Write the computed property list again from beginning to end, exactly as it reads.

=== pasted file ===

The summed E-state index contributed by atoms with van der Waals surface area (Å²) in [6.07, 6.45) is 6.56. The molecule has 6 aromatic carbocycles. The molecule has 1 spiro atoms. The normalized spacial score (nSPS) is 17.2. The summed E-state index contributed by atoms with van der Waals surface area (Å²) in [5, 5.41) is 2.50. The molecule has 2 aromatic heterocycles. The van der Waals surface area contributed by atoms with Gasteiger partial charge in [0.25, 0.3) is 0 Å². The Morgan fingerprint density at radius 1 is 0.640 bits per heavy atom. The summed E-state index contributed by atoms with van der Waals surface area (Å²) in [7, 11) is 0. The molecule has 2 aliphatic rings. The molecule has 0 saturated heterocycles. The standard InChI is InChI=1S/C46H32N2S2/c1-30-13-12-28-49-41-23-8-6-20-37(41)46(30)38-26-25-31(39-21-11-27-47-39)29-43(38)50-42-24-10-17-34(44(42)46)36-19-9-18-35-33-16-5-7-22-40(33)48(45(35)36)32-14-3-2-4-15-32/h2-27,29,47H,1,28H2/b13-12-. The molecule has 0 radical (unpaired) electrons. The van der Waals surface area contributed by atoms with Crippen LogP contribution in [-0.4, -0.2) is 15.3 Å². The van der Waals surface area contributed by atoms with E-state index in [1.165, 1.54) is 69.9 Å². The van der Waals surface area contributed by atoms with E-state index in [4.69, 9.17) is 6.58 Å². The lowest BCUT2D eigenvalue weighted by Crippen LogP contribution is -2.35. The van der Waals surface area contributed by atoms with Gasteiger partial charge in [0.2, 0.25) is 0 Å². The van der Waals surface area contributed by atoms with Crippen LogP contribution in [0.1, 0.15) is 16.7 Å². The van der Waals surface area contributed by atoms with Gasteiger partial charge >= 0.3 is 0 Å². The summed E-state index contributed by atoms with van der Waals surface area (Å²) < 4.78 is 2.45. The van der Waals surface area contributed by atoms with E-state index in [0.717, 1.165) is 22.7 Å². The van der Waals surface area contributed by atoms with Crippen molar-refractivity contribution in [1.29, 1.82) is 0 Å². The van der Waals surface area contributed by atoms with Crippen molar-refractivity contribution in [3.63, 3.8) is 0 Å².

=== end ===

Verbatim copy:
The summed E-state index contributed by atoms with van der Waals surface area (Å²) in [6.07, 6.45) is 6.56. The molecule has 6 aromatic carbocycles. The molecule has 1 spiro atoms. The normalized spacial score (nSPS) is 17.2. The summed E-state index contributed by atoms with van der Waals surface area (Å²) in [5, 5.41) is 2.50. The molecule has 2 aromatic heterocycles. The van der Waals surface area contributed by atoms with Gasteiger partial charge in [0.25, 0.3) is 0 Å². The Morgan fingerprint density at radius 1 is 0.640 bits per heavy atom. The summed E-state index contributed by atoms with van der Waals surface area (Å²) in [7, 11) is 0. The molecule has 2 aliphatic rings. The molecule has 0 saturated heterocycles. The standard InChI is InChI=1S/C46H32N2S2/c1-30-13-12-28-49-41-23-8-6-20-37(41)46(30)38-26-25-31(39-21-11-27-47-39)29-43(38)50-42-24-10-17-34(44(42)46)36-19-9-18-35-33-16-5-7-22-40(33)48(45(35)36)32-14-3-2-4-15-32/h2-27,29,47H,1,28H2/b13-12-. The molecule has 0 radical (unpaired) electrons. The van der Waals surface area contributed by atoms with Crippen LogP contribution in [-0.4, -0.2) is 15.3 Å². The van der Waals surface area contributed by atoms with E-state index in [1.165, 1.54) is 69.9 Å². The van der Waals surface area contributed by atoms with E-state index in [4.69, 9.17) is 6.58 Å². The lowest BCUT2D eigenvalue weighted by Crippen LogP contribution is -2.35. The van der Waals surface area contributed by atoms with Gasteiger partial charge in [0.2, 0.25) is 0 Å². The van der Waals surface area contributed by atoms with Crippen LogP contribution in [0.1, 0.15) is 16.7 Å². The van der Waals surface area contributed by atoms with Gasteiger partial charge >= 0.3 is 0 Å². The summed E-state index contributed by atoms with van der Waals surface area (Å²) < 4.78 is 2.45. The van der Waals surface area contributed by atoms with E-state index in [0.717, 1.165) is 22.7 Å². The van der Waals surface area contributed by atoms with Crippen molar-refractivity contribution in [1.29, 1.82) is 0 Å². The van der Waals surface area contributed by atoms with Crippen molar-refractivity contribution in [3.63, 3.8) is 0 Å².